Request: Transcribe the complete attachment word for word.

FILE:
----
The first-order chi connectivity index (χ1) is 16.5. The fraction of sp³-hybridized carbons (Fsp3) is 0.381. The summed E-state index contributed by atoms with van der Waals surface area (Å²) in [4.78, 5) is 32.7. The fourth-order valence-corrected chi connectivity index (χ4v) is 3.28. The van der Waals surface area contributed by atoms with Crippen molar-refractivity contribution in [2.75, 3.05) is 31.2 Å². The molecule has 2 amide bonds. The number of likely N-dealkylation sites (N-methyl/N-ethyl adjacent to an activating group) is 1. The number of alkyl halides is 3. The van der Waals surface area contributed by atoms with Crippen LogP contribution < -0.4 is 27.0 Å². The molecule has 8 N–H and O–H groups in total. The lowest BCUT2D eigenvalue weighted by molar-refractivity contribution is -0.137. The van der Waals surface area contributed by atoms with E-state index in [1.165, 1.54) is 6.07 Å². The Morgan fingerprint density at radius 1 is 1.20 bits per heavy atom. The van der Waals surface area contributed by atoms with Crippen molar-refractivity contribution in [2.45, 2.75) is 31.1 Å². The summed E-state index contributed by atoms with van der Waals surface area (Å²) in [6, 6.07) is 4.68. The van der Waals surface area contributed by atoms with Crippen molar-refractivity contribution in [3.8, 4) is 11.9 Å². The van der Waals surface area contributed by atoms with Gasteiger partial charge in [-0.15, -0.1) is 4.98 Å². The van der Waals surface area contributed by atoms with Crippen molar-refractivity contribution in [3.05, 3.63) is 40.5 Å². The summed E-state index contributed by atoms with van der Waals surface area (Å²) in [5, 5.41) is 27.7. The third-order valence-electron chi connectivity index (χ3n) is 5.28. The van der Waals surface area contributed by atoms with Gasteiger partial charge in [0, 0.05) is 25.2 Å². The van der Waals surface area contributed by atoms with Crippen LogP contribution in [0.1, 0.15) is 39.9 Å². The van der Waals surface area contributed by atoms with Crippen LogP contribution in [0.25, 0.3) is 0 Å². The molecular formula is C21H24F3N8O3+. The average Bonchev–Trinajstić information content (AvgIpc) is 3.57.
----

The first-order chi connectivity index (χ1) is 16.5. The fraction of sp³-hybridized carbons (Fsp3) is 0.381. The summed E-state index contributed by atoms with van der Waals surface area (Å²) in [4.78, 5) is 32.7. The fourth-order valence-corrected chi connectivity index (χ4v) is 3.28. The van der Waals surface area contributed by atoms with Crippen molar-refractivity contribution in [2.75, 3.05) is 31.2 Å². The molecule has 2 amide bonds. The number of likely N-dealkylation sites (N-methyl/N-ethyl adjacent to an activating group) is 1. The number of alkyl halides is 3. The van der Waals surface area contributed by atoms with Crippen LogP contribution < -0.4 is 27.0 Å². The molecule has 8 N–H and O–H groups in total. The lowest BCUT2D eigenvalue weighted by molar-refractivity contribution is -0.137. The van der Waals surface area contributed by atoms with E-state index in [1.165, 1.54) is 6.07 Å². The Morgan fingerprint density at radius 1 is 1.20 bits per heavy atom. The van der Waals surface area contributed by atoms with Crippen molar-refractivity contribution in [2.45, 2.75) is 31.1 Å². The summed E-state index contributed by atoms with van der Waals surface area (Å²) in [6, 6.07) is 4.68. The van der Waals surface area contributed by atoms with Crippen molar-refractivity contribution in [3.8, 4) is 11.9 Å². The van der Waals surface area contributed by atoms with Gasteiger partial charge in [-0.15, -0.1) is 4.98 Å². The van der Waals surface area contributed by atoms with Crippen molar-refractivity contribution in [3.05, 3.63) is 40.5 Å². The summed E-state index contributed by atoms with van der Waals surface area (Å²) in [5, 5.41) is 27.7. The third-order valence-electron chi connectivity index (χ3n) is 5.28. The van der Waals surface area contributed by atoms with Gasteiger partial charge in [0, 0.05) is 25.2 Å². The van der Waals surface area contributed by atoms with Crippen LogP contribution in [0.1, 0.15) is 39.9 Å². The van der Waals surface area contributed by atoms with Crippen LogP contribution in [0.25, 0.3) is 0 Å². The molecular formula is C21H24F3N8O3+. The average Bonchev–Trinajstić information content (AvgIpc) is 3.57.